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I realize it’s kind of odd to have a couch in a kids room but we needed to move it out of the living room to make room for our bed. We thought about moving it to our storage unit, but it’s so heavy and bulky and we didn’t want to have to move it back when we move out in a few months so it’s gonna hang out in there for a while longer. Plus it makes for a cozy reading spot. I also feel like I need to acknowledge the internet connection thing over near Jonah’s bed. There’s nothing we can do about that so we’ve just made it clear that they are not to touch it ever and so far we haven’t had any issues. There was a picture frame covering the chord, but I’m more afraid of that falling on Jonah’s head than I am of a chord and plug. So. Yes. Moving on …

resized-0132I’m pretty proud of our toy space. We’ve been in purging all the toys mode lately and can almost fit all of their toys in this shelf unit from target. Since this photo was taken, we’ve moved the books off the shelves and into bins that sit on top of their dresser, and moved more toys from their other toy bin onto those shelves. The bins are somewhat organized. Blue is for Ninja Turtle stuff, red is for Toy Story stuff, yellow is for random toys that can’t be categorized. They do a pretty good job of keeping the right toys in the bins.

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This is the only dresser in the room and let me assure you, it doesn’t stay this clean. Actually, this is the last time it’s looked so good. It’s currently covered in diapers, clean clothes, dirty pajamas, and rogue legos. But it looked nice once. The filing cabinet is full of my mom’s teaching things and weighs about a thousand pounds. Zach and I have both tried to climb on it to make it tip over but it won’t budge. Just in case you were worried about the kids pulling it down and crushing themselves. It’s not possible.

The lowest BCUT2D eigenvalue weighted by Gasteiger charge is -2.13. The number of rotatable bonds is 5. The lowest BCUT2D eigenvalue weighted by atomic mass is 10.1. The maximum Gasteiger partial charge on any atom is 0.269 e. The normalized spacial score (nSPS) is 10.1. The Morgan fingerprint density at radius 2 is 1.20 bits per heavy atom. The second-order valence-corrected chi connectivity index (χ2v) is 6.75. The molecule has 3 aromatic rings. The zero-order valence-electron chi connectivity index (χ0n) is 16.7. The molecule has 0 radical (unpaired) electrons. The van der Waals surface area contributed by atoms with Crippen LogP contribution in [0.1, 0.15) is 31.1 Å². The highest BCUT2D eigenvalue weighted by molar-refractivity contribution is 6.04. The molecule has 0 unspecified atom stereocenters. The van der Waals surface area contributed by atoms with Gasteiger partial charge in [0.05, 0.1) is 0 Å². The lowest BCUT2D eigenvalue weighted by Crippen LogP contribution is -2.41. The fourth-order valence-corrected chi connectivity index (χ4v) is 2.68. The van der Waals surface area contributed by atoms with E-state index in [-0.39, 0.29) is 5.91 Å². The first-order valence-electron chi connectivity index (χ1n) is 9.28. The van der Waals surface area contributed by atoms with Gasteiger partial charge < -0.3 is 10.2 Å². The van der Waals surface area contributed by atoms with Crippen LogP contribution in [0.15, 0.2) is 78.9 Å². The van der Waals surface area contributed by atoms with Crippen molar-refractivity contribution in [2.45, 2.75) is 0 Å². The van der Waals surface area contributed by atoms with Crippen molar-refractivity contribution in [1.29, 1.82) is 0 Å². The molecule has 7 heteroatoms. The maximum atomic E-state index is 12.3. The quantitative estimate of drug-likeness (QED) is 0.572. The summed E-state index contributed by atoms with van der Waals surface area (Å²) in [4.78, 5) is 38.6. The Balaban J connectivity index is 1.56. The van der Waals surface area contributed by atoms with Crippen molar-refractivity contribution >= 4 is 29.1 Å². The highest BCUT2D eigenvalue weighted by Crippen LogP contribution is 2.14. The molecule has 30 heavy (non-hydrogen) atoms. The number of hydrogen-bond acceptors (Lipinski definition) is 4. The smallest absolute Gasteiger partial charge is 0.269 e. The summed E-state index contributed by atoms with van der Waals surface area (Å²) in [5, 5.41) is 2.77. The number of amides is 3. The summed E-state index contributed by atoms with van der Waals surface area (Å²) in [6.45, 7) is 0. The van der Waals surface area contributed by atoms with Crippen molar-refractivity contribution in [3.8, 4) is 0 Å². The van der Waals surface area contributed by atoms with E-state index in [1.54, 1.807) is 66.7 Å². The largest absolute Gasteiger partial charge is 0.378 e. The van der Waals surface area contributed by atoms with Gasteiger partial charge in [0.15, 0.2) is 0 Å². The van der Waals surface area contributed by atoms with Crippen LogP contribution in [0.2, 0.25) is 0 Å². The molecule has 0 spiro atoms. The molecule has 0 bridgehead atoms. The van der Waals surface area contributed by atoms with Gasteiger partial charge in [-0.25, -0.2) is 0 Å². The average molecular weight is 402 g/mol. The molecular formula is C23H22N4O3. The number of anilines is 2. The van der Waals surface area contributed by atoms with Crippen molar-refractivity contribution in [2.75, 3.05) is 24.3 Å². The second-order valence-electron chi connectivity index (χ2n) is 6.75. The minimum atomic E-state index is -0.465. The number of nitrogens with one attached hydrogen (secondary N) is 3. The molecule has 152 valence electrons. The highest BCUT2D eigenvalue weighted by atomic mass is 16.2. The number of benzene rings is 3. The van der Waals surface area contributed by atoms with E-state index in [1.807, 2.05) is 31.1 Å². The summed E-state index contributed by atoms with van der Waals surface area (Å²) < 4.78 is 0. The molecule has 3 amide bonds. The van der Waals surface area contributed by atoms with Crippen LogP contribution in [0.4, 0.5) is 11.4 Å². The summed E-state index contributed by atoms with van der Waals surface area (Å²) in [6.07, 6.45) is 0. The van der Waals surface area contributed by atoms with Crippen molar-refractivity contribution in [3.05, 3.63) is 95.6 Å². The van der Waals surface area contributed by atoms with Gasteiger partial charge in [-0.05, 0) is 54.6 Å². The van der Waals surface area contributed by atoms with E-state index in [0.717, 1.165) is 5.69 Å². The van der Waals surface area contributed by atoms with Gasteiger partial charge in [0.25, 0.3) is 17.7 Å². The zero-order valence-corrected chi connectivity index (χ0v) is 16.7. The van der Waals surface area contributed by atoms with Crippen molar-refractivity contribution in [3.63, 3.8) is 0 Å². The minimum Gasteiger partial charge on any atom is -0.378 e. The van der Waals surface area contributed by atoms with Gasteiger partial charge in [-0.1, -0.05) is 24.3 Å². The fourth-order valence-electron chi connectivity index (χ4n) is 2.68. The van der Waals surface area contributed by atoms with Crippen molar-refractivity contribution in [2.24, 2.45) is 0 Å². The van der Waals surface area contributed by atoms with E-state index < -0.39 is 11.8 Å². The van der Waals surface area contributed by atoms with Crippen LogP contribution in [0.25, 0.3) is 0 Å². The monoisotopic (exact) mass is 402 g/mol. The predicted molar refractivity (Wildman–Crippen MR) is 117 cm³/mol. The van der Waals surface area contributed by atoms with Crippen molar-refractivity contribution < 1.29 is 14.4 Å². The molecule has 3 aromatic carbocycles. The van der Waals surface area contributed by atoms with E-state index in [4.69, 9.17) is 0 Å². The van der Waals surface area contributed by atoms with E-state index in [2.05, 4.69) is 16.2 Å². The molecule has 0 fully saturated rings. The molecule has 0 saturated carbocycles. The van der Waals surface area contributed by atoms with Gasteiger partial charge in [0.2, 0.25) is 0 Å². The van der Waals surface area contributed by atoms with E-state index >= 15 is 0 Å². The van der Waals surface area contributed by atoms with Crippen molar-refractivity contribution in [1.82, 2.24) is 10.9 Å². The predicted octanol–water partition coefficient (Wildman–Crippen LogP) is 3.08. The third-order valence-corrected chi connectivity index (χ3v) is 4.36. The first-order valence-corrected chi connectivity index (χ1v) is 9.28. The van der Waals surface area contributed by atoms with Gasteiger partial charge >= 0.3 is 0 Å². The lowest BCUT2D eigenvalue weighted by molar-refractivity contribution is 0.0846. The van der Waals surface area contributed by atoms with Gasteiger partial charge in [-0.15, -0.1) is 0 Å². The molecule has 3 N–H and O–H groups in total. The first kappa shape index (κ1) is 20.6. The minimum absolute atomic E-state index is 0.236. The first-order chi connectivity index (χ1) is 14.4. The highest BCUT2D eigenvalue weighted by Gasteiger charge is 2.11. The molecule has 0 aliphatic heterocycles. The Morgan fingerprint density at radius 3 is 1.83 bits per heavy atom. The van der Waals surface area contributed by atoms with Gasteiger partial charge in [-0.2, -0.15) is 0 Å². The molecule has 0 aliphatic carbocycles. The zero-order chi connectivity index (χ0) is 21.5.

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Toy corner number two on the right. There’s no rhyme and reason to that thing. Most of those toys are in their own bins on the other shelf now, but we keep this in the room for those quick cleanups when we just want to get everything off the floor.

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And that sums up the boys room. Not much to it. The only thing not shown here is their closet which is full of clothes (obviously), a bag of costumes for dress up and a shelf full of “school” stuff : puzzles, crayons, glue, coloring books, tracing books, etc. Now on to where Zach and I sleep.

Our “bedroom” is in the corner of the living room area which is really just the main part of the basement. We hung up a sheet to partition it off from the rest of the room. It doesn’t give us ultimate privacy, but it makes it less awkward when we have friends over and feels like our own space. It’s not much, but it works for us and we’re content in this little corner.

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Anna’s bassinet is really the best part about our space. I have no idea how we could’ve made this work without it. Both of the boys spent their baby days sleeping in a pack ‘n play, but there’s no way it would’ve fit in this small of a space. No way. It would’ve too been bulky and frustrating.

Bassinet, Halo Bassinet review, Halo swivel sweeper review,

This bassinet, the Halo Bassinet Swivel Sleeper, spins 360, pushes directly back, away from the bed, and the front side (the one facing the bed) pushes down to make it easier to access the baby. It’s perfect for small space living. I’m constantly pushing it in different directions throughout the day to clean, get clothes from Anna’s drawers, reach for something under the bed, take a nap, whatever. It’s especially useful at night when I need to get out of bed to go to the bathroom or change her diaper. If it didn’t swivel, I’d be crawling to the end of the bed to get out and who wants to do that in the middle of the night? I wouldn’t be able to survive in this room without it. I really wouldn’t.